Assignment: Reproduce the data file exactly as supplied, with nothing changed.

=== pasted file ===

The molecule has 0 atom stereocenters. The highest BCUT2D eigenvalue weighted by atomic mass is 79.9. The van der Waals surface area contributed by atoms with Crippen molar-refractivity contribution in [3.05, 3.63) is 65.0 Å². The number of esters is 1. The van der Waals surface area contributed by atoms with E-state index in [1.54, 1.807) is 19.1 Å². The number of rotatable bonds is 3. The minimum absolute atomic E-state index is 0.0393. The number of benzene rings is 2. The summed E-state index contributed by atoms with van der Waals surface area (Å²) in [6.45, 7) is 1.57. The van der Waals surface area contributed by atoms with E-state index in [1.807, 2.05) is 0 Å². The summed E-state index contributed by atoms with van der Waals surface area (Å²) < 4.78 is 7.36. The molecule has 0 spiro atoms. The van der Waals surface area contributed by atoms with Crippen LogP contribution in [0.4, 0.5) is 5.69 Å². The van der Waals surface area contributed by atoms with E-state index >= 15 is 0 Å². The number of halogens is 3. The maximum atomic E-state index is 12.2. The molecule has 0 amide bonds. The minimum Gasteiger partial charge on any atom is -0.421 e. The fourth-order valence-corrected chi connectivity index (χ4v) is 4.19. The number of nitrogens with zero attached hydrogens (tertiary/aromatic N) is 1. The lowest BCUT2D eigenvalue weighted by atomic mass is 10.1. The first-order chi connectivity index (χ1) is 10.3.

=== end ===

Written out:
The molecule has 0 atom stereocenters. The highest BCUT2D eigenvalue weighted by atomic mass is 79.9. The van der Waals surface area contributed by atoms with Crippen molar-refractivity contribution in [3.05, 3.63) is 65.0 Å². The number of esters is 1. The van der Waals surface area contributed by atoms with E-state index in [1.54, 1.807) is 19.1 Å². The number of rotatable bonds is 3. The minimum absolute atomic E-state index is 0.0393. The number of benzene rings is 2. The summed E-state index contributed by atoms with van der Waals surface area (Å²) in [6.45, 7) is 1.57. The van der Waals surface area contributed by atoms with E-state index in [1.807, 2.05) is 0 Å². The summed E-state index contributed by atoms with van der Waals surface area (Å²) < 4.78 is 7.36. The molecule has 0 spiro atoms. The van der Waals surface area contributed by atoms with Crippen LogP contribution in [0.4, 0.5) is 5.69 Å². The van der Waals surface area contributed by atoms with E-state index >= 15 is 0 Å². The number of halogens is 3. The maximum atomic E-state index is 12.2. The molecule has 0 amide bonds. The minimum Gasteiger partial charge on any atom is -0.421 e. The fourth-order valence-corrected chi connectivity index (χ4v) is 4.19. The number of nitrogens with zero attached hydrogens (tertiary/aromatic N) is 1. The lowest BCUT2D eigenvalue weighted by atomic mass is 10.1. The first-order chi connectivity index (χ1) is 10.3.